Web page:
Is "Notes from the Underground" by Dostoevsky a tragedy?

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Ashley Kannan | Middle School Teacher | (Level 3) Distinguished Educator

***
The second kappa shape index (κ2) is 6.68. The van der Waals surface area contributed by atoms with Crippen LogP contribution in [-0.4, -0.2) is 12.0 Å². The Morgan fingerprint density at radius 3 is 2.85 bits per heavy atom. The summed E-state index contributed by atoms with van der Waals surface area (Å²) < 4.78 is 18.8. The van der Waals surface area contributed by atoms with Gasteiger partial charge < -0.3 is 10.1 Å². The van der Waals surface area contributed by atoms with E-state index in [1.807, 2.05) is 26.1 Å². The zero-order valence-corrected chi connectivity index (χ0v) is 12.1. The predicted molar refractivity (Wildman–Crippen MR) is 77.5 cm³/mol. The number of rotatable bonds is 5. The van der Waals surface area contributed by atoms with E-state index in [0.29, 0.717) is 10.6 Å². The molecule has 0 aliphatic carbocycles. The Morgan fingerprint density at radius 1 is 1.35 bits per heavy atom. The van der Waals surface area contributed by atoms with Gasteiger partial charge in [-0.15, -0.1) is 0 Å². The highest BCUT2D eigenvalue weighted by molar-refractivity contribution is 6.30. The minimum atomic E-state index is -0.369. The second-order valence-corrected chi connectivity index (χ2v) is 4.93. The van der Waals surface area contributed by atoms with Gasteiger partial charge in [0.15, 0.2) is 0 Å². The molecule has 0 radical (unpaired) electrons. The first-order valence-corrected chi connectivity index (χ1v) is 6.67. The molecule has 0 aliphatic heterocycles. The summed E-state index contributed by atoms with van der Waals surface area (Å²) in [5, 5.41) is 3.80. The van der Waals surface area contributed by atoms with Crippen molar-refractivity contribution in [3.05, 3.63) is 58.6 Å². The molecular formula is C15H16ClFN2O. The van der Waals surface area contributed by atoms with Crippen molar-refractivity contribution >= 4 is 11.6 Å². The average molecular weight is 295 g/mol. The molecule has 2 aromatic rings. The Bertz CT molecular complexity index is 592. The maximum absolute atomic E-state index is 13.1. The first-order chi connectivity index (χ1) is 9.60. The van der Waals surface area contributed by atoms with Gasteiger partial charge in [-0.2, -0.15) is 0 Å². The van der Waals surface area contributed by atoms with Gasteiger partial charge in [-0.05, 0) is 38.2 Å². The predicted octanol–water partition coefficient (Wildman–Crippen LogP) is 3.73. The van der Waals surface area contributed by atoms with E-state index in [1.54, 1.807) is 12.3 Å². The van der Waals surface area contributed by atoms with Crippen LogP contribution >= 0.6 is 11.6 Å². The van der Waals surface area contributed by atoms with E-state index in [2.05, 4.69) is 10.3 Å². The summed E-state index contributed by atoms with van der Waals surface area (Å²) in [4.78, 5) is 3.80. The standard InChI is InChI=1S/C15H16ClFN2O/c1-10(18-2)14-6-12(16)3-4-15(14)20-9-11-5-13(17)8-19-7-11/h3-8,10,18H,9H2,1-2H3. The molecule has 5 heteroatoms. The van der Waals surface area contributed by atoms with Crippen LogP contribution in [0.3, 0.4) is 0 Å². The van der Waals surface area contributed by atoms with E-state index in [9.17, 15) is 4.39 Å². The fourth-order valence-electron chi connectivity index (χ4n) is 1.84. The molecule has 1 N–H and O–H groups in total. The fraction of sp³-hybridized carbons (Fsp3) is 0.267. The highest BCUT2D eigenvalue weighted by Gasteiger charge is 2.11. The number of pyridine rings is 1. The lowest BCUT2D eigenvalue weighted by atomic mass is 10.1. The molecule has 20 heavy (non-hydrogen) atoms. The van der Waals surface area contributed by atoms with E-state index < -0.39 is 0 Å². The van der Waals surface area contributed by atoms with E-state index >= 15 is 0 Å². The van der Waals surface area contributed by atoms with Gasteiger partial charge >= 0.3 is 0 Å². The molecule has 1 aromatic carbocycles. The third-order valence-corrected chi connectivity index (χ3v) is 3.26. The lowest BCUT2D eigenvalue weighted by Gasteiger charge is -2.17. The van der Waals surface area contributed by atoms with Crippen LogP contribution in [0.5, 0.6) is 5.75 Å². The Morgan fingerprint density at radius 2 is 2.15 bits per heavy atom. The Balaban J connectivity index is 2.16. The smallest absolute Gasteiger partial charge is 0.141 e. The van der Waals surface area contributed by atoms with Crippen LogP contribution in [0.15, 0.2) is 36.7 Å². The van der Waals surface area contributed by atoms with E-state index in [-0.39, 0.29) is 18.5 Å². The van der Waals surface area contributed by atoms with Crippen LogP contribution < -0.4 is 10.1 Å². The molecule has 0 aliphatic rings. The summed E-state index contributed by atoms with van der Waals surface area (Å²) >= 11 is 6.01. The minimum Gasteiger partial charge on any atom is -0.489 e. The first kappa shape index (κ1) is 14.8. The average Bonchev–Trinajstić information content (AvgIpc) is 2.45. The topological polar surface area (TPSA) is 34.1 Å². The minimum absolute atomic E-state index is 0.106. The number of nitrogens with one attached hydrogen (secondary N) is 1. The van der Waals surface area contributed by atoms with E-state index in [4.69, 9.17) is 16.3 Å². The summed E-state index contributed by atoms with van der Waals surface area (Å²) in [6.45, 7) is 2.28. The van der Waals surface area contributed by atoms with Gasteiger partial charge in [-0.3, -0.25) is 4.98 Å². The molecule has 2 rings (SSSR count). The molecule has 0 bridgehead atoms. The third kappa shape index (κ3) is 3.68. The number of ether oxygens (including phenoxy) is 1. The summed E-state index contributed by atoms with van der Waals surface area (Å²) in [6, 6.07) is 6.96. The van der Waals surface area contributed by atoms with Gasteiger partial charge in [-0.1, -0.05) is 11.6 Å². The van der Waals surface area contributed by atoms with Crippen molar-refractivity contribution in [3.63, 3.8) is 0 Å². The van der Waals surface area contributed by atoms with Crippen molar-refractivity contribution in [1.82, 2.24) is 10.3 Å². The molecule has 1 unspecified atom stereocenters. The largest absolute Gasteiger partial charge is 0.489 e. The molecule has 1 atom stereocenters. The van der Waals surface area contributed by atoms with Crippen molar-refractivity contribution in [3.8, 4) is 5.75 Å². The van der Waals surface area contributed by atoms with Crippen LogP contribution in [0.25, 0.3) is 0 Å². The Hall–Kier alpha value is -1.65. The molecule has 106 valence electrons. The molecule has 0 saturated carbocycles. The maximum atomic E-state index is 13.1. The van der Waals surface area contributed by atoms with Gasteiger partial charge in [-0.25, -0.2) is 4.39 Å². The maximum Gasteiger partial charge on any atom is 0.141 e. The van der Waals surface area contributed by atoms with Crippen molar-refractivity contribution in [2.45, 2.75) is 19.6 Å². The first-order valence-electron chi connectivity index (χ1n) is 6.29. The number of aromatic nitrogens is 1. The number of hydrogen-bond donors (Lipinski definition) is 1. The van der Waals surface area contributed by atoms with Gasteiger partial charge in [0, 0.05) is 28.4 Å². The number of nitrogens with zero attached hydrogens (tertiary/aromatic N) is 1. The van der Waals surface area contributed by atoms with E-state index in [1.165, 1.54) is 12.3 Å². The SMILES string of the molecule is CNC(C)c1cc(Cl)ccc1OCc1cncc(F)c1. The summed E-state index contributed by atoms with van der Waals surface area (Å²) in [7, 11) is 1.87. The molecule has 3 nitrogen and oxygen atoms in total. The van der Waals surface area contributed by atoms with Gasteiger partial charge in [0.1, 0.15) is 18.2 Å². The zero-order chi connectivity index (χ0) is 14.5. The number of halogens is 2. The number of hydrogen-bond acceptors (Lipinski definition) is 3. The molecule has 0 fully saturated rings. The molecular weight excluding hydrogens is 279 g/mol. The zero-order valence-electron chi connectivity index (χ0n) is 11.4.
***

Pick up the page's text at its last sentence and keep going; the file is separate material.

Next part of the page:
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I think that one can look at the ideas presented in Dostoevsky's work as one where tragedy is present.  The tragic condition in this novel is one where individuals seek to appropriate the world around them in accordance to their own subjectivity, only to find despair and pain as a result.  This is enhanced by the narrator figure.  While he is obviously intelligent and insightful, while he is well read and quite perceptive about his own sense of self and the world, he is limited in what he can do within it.  While science and progress envelops his world, rationality cannot save the narrator from the reality that he feels powerless despite free will.  The narrator is presented as a modernist tragic figure, one who is unable to pinpoint the source of his unhappiness, yet knowing that he is unhappy.  In this light, I would say that tragedy is present in that individuals find themselves at the pitch of prosperity, replete with free will and autonomy, and yet are incapable of being able to find happiness in their lives or their world.

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